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FDA Looking for New Head of CDER Communications

For those who have had the pleasure of working with Julie Zawisza in the past, the news is that she has moved on to a new role at FDA.  That means her former position in communications at the Center for Drug Evaluation and Research is open and FDA is looking for someone to fill it.  Wishing Julie well in her new position, here are the deets on her old one in case you, or someone you may know, is interested and note – the official job posting will be up next week.

Description of Duties:

FDA’s Center, for Drug Evaluation and Research (CDER) is searching for exceptional candidates for the position of Director of the Office of Communications (OCOMM). The Office currently has over 100 employees. OCOMM is the central hub for communication expertise, in CDER, focused on the development of consistent messaging to inform and educate the multiple audiences. The Office has a variety of responsibilities including the planning, coordination and evaluation of the policies, procedures, programs in the strategic outreach and communication about drug-related requests.

The incumbent serves as Director, Office of Communications (OCOMM) for the Center for Drug Evaluation and Research (CDER). The Director provides leadership and direction for all Center internal/external communications. The Director is responsible for the creation of a climate for cooperative work relations, and support and understanding of the CDER program objectives. Additionally, the Office of Communications Director advises and counsels the Center Director and CDER leadership on external and internal communications relative to the exchange of information and is the liaison external groups.


Applicants should possess an advanced degree in Communications, Marketing, Public Relations, or Public Affairs.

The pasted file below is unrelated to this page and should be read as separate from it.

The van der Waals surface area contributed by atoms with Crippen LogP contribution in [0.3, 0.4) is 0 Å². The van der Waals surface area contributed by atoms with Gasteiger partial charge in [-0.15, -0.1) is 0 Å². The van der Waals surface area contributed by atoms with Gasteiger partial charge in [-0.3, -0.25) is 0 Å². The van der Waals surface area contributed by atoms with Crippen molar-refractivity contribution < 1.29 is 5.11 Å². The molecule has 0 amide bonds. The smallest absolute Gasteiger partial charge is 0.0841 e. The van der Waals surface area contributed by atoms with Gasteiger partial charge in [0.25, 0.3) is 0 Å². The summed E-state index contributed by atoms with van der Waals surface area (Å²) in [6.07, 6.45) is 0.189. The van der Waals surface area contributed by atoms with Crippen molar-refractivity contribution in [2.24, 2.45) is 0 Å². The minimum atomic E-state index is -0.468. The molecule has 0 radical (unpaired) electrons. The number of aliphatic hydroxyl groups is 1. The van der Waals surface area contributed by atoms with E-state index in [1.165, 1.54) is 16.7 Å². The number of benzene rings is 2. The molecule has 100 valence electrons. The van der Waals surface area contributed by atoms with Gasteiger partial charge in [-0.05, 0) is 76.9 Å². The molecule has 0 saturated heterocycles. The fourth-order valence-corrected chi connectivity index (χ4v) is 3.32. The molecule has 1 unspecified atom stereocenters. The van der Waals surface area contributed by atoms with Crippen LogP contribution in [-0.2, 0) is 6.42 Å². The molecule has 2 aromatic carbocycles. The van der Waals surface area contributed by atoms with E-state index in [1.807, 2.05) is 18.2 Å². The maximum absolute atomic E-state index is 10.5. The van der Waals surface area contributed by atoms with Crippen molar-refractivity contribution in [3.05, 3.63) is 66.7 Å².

Successful candidates are those that have experience working closely with highly-credentialed people. They must have substantial experience in Communications, Marketing, Public Relations, and/or Public Affairs. Knowledge of pharmaceuticals is a plus. The candidate should be persuasive, influential, and have the ability to ask the right questions.

Location: Silver Spring, Maryland

Salary: GS-15, $124,995-157,100 Salary is commensurate with qualifications and experience. A full Federal benefits package is also available including: leave, health and life insurance, retirement, long term care insurance, and Thrift Savings Plan (401K equivalent).

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Weekly Roundup 8.22.14

For the past few years here in Washington, the summer ended in August seemingly with the flip of a switch following Labor Day Weekend.  The daily threat of storms abated, the high humidity retreated, air conditioners were switched off in favor of open windows and there was a hint of chill in the air each morning.  The brown grass starts growing green again.  We are still two weeks away, but I, for one, am counting the moments.

And here are a few other things that some may have been counting on that happened this week:

  • FDA Approves Drug for Gaucher DiseaseGenzyme won FDA approval for Cerdelga (eliglustat) for the long-term treatment of adult patients with Type 1 form of Gaucher disease.  Gaucher disease is a rare genetic disorder that results in a person producing an insufficient amount of the glucocerebrosidase enzyme which causes fatty materials to collect in the spleen, liver and bone marrow. Cerdelga inhibits the metabolic process that produces the fatty materials.  Cerdelga received orphan drug designation from FDA.